Russia’s invasion of Ukraine delivered a wake-up that energy security is core to national security.

European allies relied too heavily on energy imports from Russia. Global commerce delivers huge economic benefits and generally peace between commercial partners, but it becomes dangerous when unfriendly nations use energy dominance to exert political leverage over their neighbors. Energy, as evidenced by Russia, can be a sword; the U.S. must use it as a shield.

We have seen this script before: in the 1970s, U.S. energy producers could not meet domestic demand, and our country depended on imports to fill the supply gap. Between the 1970s and the late 2000s, imports as a percentage of consumption ranged between 21 and 51%, but peaked in 2005 at more than 60%. Now, due in large part to the shale and oil gas revolution of the last 15 years, the U.S. is enjoying an “energy renaissance.” Production has boomed, thousands of jobs have been created, we are less reliant on foreign producers, and have a stronger economy and greater national security to show for it.

Against this backdrop, it is puzzling that elected leaders in some two dozen states and municipalities are trying to make U.S. and European energy producers liable in court for climate change. The whole world, certainly including foreign energy companies, has contributed to climate change. But these leaders want U.S. and European energy companies — not foreign state-owned energy producers — to pay. The result, as they freely admit, is to make U.S. and European energy producers massively increase prices so they can pay damages, or go out of business. According to a lawyer representing the Colorado communities, the goal is to drive prices up at the pump and make household electric bills even higher.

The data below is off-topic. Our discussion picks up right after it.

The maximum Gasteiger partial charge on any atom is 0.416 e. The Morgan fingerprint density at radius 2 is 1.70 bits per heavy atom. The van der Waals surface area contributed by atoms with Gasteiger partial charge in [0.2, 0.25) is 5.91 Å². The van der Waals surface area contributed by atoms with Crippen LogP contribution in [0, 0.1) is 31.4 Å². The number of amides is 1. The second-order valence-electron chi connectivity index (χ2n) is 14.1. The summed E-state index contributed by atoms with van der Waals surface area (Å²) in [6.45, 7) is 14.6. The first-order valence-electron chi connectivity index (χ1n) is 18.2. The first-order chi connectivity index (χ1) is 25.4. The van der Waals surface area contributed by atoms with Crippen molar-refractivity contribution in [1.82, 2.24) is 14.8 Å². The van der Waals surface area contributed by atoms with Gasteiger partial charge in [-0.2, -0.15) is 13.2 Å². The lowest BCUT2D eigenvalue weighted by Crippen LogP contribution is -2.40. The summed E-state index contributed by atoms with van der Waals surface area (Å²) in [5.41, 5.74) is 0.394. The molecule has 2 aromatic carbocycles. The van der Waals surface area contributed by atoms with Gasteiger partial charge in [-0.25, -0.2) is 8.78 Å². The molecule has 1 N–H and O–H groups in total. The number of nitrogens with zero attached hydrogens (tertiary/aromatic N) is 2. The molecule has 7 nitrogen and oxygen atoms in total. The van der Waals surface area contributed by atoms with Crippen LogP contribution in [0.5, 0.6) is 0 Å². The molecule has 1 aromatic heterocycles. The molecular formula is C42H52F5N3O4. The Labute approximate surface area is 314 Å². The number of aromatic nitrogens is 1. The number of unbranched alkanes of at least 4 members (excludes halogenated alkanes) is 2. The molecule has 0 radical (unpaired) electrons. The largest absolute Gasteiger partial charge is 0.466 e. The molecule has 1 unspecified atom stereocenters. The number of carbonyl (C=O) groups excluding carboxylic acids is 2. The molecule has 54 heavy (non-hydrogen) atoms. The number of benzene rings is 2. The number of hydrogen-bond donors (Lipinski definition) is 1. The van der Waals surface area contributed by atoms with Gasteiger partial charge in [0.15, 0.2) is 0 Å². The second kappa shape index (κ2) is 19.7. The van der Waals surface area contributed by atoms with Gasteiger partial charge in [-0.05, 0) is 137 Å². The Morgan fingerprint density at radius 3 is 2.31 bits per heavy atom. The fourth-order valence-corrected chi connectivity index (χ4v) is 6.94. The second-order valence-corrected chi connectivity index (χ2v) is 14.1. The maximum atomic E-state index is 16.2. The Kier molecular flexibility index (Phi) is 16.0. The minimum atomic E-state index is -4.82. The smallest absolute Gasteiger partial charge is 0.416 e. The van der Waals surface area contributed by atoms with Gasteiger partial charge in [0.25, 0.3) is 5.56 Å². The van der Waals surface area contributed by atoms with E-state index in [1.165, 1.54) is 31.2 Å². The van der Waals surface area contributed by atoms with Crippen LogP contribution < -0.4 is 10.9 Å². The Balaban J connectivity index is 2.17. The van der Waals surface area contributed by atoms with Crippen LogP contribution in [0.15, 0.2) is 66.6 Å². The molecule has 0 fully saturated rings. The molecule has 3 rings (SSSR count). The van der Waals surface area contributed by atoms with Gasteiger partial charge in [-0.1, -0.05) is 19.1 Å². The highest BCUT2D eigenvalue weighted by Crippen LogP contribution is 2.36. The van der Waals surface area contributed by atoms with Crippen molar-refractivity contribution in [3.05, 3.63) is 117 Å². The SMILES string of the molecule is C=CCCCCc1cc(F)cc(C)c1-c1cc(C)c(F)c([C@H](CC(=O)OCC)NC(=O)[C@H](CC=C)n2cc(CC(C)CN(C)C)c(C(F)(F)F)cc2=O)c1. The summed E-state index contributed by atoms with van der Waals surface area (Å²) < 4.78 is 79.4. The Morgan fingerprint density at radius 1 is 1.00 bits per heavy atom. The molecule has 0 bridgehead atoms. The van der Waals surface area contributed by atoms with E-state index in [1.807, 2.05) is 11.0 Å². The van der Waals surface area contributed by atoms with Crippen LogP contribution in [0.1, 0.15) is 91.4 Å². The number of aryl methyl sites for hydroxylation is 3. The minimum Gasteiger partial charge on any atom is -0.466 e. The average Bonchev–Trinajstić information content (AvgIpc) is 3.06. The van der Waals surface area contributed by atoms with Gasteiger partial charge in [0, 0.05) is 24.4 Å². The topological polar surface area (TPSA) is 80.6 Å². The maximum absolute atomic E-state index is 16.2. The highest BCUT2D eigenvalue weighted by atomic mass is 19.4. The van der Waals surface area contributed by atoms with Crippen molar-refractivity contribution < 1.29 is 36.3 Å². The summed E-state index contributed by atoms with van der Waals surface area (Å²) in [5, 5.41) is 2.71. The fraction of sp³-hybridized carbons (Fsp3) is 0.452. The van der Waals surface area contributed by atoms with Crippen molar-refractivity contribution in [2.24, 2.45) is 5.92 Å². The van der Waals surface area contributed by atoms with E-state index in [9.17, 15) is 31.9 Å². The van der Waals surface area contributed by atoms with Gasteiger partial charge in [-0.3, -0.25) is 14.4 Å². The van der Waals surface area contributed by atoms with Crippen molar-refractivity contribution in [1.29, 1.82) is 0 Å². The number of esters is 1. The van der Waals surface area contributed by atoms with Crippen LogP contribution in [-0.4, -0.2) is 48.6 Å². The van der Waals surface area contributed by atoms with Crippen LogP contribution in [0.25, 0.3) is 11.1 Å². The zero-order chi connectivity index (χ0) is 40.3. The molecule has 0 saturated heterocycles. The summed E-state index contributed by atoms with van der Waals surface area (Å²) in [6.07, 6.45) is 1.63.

But America’s adversaries — who are not targeted defendants in these lawsuits — will not have to bear these costs. U.S. public officials championing these lawsuits neglect to point any blame on foreign state-owned energy companies like Russia’s Gazprom, Saudi Arabia’s Aramco, and Venezuela’s Petroleos de Venezuela. Yet these foreign companies’ fuels are far more carbon-intensive and more harmful in the global fight against climate change.

Putting huge burdens on U.S. and European energy producers, but not on firms hostile or indifferent to American interests, will create a dangerous situation for the U.S. If plaintiffs succeed, there will be no reduction in global fossil fuel production. Instead, if the Western world reduces production as a result of these lawsuits, production will shift abroad to fill the supply gap.

Outsourcing U.S. energy capability will make our country much less secure. Last October OPEC countries said they are happy to increase fossil fuel production as American, European, and Canadian suppliers reduce production over climate concerns. It makes no economic sense to hamstring production among Western allies if it has no impact on global climate change. Fuel will still be produced -- just by adversaries and indifferent countries.

Energy analyst Michael Lynch projected foreign-owned energy companies within OPEC will increase their share of the global oil and gas market from 55% to 75% by 2040. That outcome, if realized, would lead to adverse future national security implications. If litigation succeeds, we risk having a hostile foreign country increase its leverage over us through another Iranian or Arab oil crisis.

American politicians should reconsider before endorsing these lawsuits. Successful litigation will drive up energy prices, worsen the global fight against climate change, and compromise the security of Western allies. This is a lose-lose proposition. It hurts our economy and our national security. The harm to American interests is too great for the money grab behind these suits.

Driving up energy prices and making us more dependent on foreign energy is not the answer.

Gary Clyde Hufbauer is a senior fellow at the Peterson Institute for International Economics